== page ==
Blog by Sumana Harihareswara, Changeset founder

13 Oct 2010, 11:32 a.m.

Mirabai, Plover, and Common Spaces

Hi, reader. I wrote this in 2010 and it's now more than five years old. So it may be very out of date; the world, and I, have changed a lot since I wrote it! I'm keeping this up for historical archive purposes, but the me of today may 100% disagree with what I said then. I rarely edit posts after publishing them, but if I do, I usually leave a note in italics to mark the edit and the reason. If this post is particularly offensive or breaches someone's privacy, please contact me.

I am so proud of my friend Mirabai Knight for many reasons, not least that she founded and leads the Plover open source stenography project. With a USD45 gamer's keyboard and her free software, you can try out the typing method that could get you double or triple your typing speed! You may not realize what a communications bottleneck your typing speed is till you've seen a stenographer in action.

On the occasion of its 2.0 release this month, Geek Feminism interviewed her. Excerpt:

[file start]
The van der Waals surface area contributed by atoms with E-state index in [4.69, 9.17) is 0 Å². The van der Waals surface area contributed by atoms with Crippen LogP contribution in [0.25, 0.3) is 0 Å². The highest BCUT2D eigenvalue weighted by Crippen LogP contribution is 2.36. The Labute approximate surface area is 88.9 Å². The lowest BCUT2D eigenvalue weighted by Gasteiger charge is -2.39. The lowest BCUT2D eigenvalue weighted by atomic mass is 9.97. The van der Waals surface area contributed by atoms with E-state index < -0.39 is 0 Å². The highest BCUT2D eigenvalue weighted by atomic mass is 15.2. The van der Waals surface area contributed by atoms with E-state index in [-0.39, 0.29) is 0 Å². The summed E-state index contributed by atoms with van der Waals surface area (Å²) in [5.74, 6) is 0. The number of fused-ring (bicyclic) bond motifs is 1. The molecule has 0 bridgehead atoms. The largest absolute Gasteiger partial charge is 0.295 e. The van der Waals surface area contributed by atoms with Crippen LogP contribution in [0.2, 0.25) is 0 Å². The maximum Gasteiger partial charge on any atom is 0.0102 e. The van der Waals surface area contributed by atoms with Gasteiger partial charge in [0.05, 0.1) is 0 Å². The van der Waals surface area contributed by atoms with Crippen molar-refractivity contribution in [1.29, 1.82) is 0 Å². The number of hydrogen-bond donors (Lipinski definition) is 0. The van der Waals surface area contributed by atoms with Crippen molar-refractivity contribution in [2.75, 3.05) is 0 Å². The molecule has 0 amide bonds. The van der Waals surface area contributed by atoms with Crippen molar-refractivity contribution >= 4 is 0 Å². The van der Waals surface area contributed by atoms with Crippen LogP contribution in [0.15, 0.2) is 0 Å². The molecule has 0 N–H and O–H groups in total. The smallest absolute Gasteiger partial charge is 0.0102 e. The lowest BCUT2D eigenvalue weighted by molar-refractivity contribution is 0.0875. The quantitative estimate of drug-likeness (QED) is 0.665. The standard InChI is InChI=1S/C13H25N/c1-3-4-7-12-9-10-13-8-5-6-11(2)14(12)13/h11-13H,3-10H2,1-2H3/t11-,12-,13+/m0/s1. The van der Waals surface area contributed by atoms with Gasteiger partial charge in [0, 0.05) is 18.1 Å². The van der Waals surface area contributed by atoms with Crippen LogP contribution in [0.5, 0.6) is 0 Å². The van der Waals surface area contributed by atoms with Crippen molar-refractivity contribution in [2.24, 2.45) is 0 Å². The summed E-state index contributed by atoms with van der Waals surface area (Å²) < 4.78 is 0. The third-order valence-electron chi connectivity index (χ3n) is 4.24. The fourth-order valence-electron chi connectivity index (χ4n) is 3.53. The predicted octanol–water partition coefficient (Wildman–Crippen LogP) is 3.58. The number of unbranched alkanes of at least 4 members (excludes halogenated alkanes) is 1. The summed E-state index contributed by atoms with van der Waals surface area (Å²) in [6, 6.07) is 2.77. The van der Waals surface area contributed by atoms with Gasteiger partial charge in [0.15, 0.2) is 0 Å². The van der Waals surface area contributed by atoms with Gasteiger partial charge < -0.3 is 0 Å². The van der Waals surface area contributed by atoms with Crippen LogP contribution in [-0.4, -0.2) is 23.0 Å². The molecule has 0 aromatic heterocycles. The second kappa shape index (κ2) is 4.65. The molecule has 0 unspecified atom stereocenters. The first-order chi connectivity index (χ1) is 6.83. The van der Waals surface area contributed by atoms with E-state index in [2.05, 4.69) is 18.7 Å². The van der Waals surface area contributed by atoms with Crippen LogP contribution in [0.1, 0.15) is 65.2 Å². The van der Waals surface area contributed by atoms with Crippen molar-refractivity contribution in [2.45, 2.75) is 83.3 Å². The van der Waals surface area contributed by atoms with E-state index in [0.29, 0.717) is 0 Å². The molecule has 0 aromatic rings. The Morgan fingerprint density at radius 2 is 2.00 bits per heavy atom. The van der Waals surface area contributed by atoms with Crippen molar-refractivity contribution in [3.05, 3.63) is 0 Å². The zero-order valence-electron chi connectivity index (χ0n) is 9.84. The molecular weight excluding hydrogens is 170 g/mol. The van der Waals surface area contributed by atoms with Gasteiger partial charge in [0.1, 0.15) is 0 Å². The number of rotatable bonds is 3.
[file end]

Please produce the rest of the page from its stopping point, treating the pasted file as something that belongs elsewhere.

When I was in steno school, I noticed something interesting. Even though the school had an overall 85% dropout rate -- meaning that only 15% of matriculated students passed the three 225 WPM speed tests needed to graduate -- nearly everyone got up to 100 WPM within the first semester or so, and it was in that 100 to 200 WPM window that people started getting frustrated and quitting. Steno is so ridiculously more efficient than typing every word out letter by letter that it's possible to exceed the average qwerty speed in a matter of months, once you've got the phonetic system in your muscle memory. Then, as people start to use steno for all their daily computing tasks, the speed comes gradually and inexorably. It might take years of consistent use to get up to court reporting speeds, or some people might permanently plateau around 160 or 180 WPM, but even so it's a huge improvement over qwerty, and there are significant ergonomic benefits as well.

Mirabai is amazing and I'm privileged to know her; for a taste, check out her recent essay How I Got Here.

Mirabai also introduced me to Common Spaces, a laid-back Brooklyn co-op coworking space. Everyone gets 24-7 access, flex space is only USD200 per month, you get free coffee and laser printer use, and there's a kitchen and a conference room and a phone booth and often free cake from the cakery on the same floor. It's near a bunch of subway lines. If you live in NYC and work out of your home, consider trying Common Spaces for a month and see whether adding this physical infrastructure helps you work, think, and feel better.